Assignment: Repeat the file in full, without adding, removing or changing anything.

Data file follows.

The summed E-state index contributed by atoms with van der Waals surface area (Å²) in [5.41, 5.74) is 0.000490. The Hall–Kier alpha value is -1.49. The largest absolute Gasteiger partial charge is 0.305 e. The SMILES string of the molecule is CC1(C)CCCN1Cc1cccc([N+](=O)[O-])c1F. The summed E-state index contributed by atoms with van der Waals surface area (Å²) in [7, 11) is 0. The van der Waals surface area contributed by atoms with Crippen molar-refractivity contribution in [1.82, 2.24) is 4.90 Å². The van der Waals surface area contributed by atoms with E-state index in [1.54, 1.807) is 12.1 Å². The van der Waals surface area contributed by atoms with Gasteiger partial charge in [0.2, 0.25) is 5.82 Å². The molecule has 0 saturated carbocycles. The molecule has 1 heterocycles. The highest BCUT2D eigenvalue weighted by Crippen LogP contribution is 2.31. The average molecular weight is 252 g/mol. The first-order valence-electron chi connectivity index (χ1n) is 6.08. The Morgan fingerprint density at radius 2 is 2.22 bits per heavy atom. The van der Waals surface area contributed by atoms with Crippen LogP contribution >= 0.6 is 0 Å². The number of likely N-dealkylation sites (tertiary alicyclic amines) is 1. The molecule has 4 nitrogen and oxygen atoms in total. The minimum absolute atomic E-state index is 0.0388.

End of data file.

The summed E-state index contributed by atoms with van der Waals surface area (Å²) in [5.41, 5.74) is 0.000490. The Hall–Kier alpha value is -1.49. The largest absolute Gasteiger partial charge is 0.305 e. The SMILES string of the molecule is CC1(C)CCCN1Cc1cccc([N+](=O)[O-])c1F. The summed E-state index contributed by atoms with van der Waals surface area (Å²) in [7, 11) is 0. The van der Waals surface area contributed by atoms with Crippen molar-refractivity contribution in [1.82, 2.24) is 4.90 Å². The van der Waals surface area contributed by atoms with E-state index in [1.54, 1.807) is 12.1 Å². The van der Waals surface area contributed by atoms with Gasteiger partial charge in [0.2, 0.25) is 5.82 Å². The molecule has 0 saturated carbocycles. The molecule has 1 heterocycles. The highest BCUT2D eigenvalue weighted by Crippen LogP contribution is 2.31. The average molecular weight is 252 g/mol. The first-order valence-electron chi connectivity index (χ1n) is 6.08. The Morgan fingerprint density at radius 2 is 2.22 bits per heavy atom. The van der Waals surface area contributed by atoms with Crippen LogP contribution >= 0.6 is 0 Å². The number of likely N-dealkylation sites (tertiary alicyclic amines) is 1. The molecule has 4 nitrogen and oxygen atoms in total. The minimum absolute atomic E-state index is 0.0388.